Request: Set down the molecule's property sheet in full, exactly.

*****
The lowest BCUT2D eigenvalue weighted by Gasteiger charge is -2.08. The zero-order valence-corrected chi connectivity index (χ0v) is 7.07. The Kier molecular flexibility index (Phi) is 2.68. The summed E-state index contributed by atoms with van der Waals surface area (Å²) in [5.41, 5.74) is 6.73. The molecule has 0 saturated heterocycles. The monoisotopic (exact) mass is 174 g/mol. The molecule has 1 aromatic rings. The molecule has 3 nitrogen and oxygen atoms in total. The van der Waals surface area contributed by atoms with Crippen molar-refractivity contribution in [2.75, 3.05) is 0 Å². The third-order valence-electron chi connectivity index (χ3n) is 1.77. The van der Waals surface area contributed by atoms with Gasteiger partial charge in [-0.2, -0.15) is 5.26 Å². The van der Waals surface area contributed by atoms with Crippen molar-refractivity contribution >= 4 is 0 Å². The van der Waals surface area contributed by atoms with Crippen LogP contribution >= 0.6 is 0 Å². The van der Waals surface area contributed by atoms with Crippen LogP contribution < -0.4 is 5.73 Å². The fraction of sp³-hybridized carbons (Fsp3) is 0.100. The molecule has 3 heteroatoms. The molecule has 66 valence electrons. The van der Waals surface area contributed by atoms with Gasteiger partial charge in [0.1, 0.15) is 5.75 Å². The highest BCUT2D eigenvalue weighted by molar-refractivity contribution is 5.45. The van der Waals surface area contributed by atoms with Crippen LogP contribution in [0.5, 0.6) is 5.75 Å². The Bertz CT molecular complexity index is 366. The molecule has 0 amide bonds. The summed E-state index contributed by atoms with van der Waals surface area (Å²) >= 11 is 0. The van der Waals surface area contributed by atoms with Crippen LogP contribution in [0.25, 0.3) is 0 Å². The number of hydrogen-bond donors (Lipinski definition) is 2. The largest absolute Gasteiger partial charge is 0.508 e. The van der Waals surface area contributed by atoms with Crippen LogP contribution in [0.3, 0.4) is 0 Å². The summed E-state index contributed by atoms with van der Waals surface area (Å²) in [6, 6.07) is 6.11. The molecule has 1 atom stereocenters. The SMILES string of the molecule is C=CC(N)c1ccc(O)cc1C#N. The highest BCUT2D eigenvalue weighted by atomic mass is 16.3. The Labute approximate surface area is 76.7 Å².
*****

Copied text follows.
The lowest BCUT2D eigenvalue weighted by Gasteiger charge is -2.08. The zero-order valence-corrected chi connectivity index (χ0v) is 7.07. The Kier molecular flexibility index (Phi) is 2.68. The summed E-state index contributed by atoms with van der Waals surface area (Å²) in [5.41, 5.74) is 6.73. The molecule has 0 saturated heterocycles. The monoisotopic (exact) mass is 174 g/mol. The molecule has 1 aromatic rings. The molecule has 3 nitrogen and oxygen atoms in total. The van der Waals surface area contributed by atoms with Crippen molar-refractivity contribution in [2.75, 3.05) is 0 Å². The third-order valence-electron chi connectivity index (χ3n) is 1.77. The van der Waals surface area contributed by atoms with Gasteiger partial charge in [-0.2, -0.15) is 5.26 Å². The van der Waals surface area contributed by atoms with Crippen molar-refractivity contribution >= 4 is 0 Å². The van der Waals surface area contributed by atoms with Crippen LogP contribution >= 0.6 is 0 Å². The van der Waals surface area contributed by atoms with Crippen LogP contribution < -0.4 is 5.73 Å². The fraction of sp³-hybridized carbons (Fsp3) is 0.100. The molecule has 3 heteroatoms. The molecule has 66 valence electrons. The van der Waals surface area contributed by atoms with Gasteiger partial charge in [0.1, 0.15) is 5.75 Å². The highest BCUT2D eigenvalue weighted by molar-refractivity contribution is 5.45. The van der Waals surface area contributed by atoms with Crippen LogP contribution in [0.5, 0.6) is 5.75 Å². The Bertz CT molecular complexity index is 366. The molecule has 0 amide bonds. The summed E-state index contributed by atoms with van der Waals surface area (Å²) >= 11 is 0. The van der Waals surface area contributed by atoms with Crippen LogP contribution in [0.25, 0.3) is 0 Å². The number of hydrogen-bond donors (Lipinski definition) is 2. The largest absolute Gasteiger partial charge is 0.508 e. The van der Waals surface area contributed by atoms with Crippen LogP contribution in [0.3, 0.4) is 0 Å². The summed E-state index contributed by atoms with van der Waals surface area (Å²) in [6, 6.07) is 6.11. The molecule has 1 atom stereocenters. The SMILES string of the molecule is C=CC(N)c1ccc(O)cc1C#N. The highest BCUT2D eigenvalue weighted by atomic mass is 16.3. The Labute approximate surface area is 76.7 Å².